Italian Hospitals


This post is a little late but we thought you still might want to hear about our adventure with the Italian hospital system. It all started about a week before Halloween when Liz got really sick with sinus congestion, sore throat and fever. Jesse came home early from work and Liz slept the afternoon away. All of Jesses coworkers said that we should go to the hospital. They said it as in, oh yeah go to the hospital, its just that simple. Whenever we’re contemplating going to the hospital back home, during non business hours, it always feels like am I sick enough cause I will probably have to pay at least 500 bucks. We weren’t that concerned about the hospital bill in Italy because all of Jesse’s coworkers were telling him how they pay tons in taxes but that means no insurance and you just pay a small fee when you have to go to the hospital. Also, we had bought travelers health insurance before we came on our trip.


With that said we were assuming Liz’s cold turned into a sinus infection and we had to get some antibiotics. Off we headed to the Pronto Soccorso(ER). When we got to the emergency room we went into their triage area where Liz tried to explain what was wrong to a doctor who spoke English pretty well but not enough for us to easily explain things to her. After that they put Liz in the hallway and gave her a breathing mask treatment to help ease some pain. Liz has gone into the hospital back home many times for this very same thing… High fever, pain, congestion. Every time previously they would look at her nose and slap a prescription for antibiotics in her hand and out we went. This time after the breathing treatment they brought her into another room to give her an IV to take down her fever. At this point her fever was up to 104! They actually kept showing her the thermometer that said 40 Celsius and didn’t realize it was that high until she looked it up on her phone. They drew some blood and had Liz go into the patient waiting area till the tests came back. The waiting area was a room with 8 beds full of sick people where Liz napped and let the medicine take down her fever. They came to get her when the tests came back and it turned out she had a throat infection! They still prescribed her antibiotics but it felt like Liz received a deeper analysis and treatment for her sickness than she ever has back home. In total we had to pay 60$ and we offered them our insurance and they said no. Guess we wasted 400 bucks on travel insurance! Better safe than sorry though. You payed your hospital bill at an ATM looking machine and you had 30 days to pay.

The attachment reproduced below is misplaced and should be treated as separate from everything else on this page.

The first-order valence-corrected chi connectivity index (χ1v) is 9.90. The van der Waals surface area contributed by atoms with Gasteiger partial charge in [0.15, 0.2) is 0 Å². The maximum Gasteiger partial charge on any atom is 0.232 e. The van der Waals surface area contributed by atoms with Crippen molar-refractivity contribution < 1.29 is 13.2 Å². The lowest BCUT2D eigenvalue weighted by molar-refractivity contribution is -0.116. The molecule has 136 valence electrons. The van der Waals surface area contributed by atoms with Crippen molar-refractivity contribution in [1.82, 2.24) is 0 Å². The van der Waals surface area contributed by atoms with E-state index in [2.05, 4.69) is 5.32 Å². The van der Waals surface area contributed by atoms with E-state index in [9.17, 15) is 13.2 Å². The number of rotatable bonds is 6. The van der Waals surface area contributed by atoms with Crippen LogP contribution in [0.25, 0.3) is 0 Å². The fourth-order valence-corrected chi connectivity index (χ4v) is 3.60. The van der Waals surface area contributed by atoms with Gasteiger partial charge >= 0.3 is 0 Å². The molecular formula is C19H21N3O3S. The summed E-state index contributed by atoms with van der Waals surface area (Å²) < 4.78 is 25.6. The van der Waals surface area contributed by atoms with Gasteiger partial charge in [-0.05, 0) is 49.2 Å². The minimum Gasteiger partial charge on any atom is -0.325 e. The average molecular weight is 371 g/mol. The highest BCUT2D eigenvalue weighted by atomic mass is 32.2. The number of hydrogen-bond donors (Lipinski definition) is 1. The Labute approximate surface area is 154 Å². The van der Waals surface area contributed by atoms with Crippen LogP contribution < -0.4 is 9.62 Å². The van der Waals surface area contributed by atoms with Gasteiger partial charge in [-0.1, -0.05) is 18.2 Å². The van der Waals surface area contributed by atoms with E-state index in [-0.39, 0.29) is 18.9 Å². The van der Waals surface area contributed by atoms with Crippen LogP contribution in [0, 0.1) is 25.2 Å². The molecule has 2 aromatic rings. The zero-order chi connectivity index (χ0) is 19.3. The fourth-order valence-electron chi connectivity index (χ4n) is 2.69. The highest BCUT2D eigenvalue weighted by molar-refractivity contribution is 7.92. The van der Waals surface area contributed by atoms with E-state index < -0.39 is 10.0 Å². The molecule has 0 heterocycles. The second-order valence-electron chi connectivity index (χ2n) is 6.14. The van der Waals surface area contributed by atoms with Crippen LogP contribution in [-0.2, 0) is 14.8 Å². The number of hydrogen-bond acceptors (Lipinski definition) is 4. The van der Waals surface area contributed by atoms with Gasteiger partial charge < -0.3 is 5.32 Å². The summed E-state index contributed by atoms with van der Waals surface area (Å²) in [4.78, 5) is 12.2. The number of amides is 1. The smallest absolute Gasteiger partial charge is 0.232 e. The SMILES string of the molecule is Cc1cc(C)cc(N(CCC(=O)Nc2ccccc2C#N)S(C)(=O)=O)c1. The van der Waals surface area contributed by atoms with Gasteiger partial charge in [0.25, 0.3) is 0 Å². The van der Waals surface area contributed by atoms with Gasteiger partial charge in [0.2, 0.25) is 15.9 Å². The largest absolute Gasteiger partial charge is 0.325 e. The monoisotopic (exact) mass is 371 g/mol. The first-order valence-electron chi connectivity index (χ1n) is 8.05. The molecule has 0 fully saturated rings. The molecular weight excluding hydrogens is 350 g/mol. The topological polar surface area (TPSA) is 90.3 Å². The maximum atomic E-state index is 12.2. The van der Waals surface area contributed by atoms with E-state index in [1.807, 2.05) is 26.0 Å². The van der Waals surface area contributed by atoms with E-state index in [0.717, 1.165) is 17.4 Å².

They also prescribed the antibiotics and ibuprofen in powder form. Weird! Maybe this is a normal thing but we had never seen it before we always had pills.

Liz kept taking her medicine and was on the road to recovery. Then Stone came up and said that his tongue hurts. Oh no!! We looked in his throat and it was full of red spots. He wasn’t sick and no fever but we took Stone to the doctor the next morning to hopefully catch anything early. We felt weird about taking him to the ER but we had nowhere else to go. When we got there though we found out that was just what people do in Italy for these situations. We entered in through the ER and they sent us up to the pediatrician. We waited for longer than if we had an appointment but not terribly long.

It is such a tiring and emotionally draining situation trying to explain symptoms and why you’re there and the doctor understands you but not fully. It is going to be so nice to be back home and be in a store or call someone on the phone for information and be able to speak in English!

Well, we did over react and All Stone had was a virus and we were sent back home. We just didn’t want it to get worse and let Stone be in as much pain as Liz was. Oh well, at least we know Stone is okay and we didn’t have to pay anything for his visit.

After all the stress of these situations we can say the Italian hospital system treated us very well. I have to say if Obama is trying to make our medical system anything like this I would be happy to let that happen. Another benefit of being sick in Italy is that we had another excuse to enjoy some more gelato to soothe our sore throats!


This was a picture of the boys day out when Liz was home sick…

One thought on “Italian Hospitals

  1. That is amazing! I am always afraid to go to the doc if I am not broken or bleeding badly. I guess I would go if I were paralyzed too but the huge cost associated with anything medical here in the US certainly does discourage going to the Dr.

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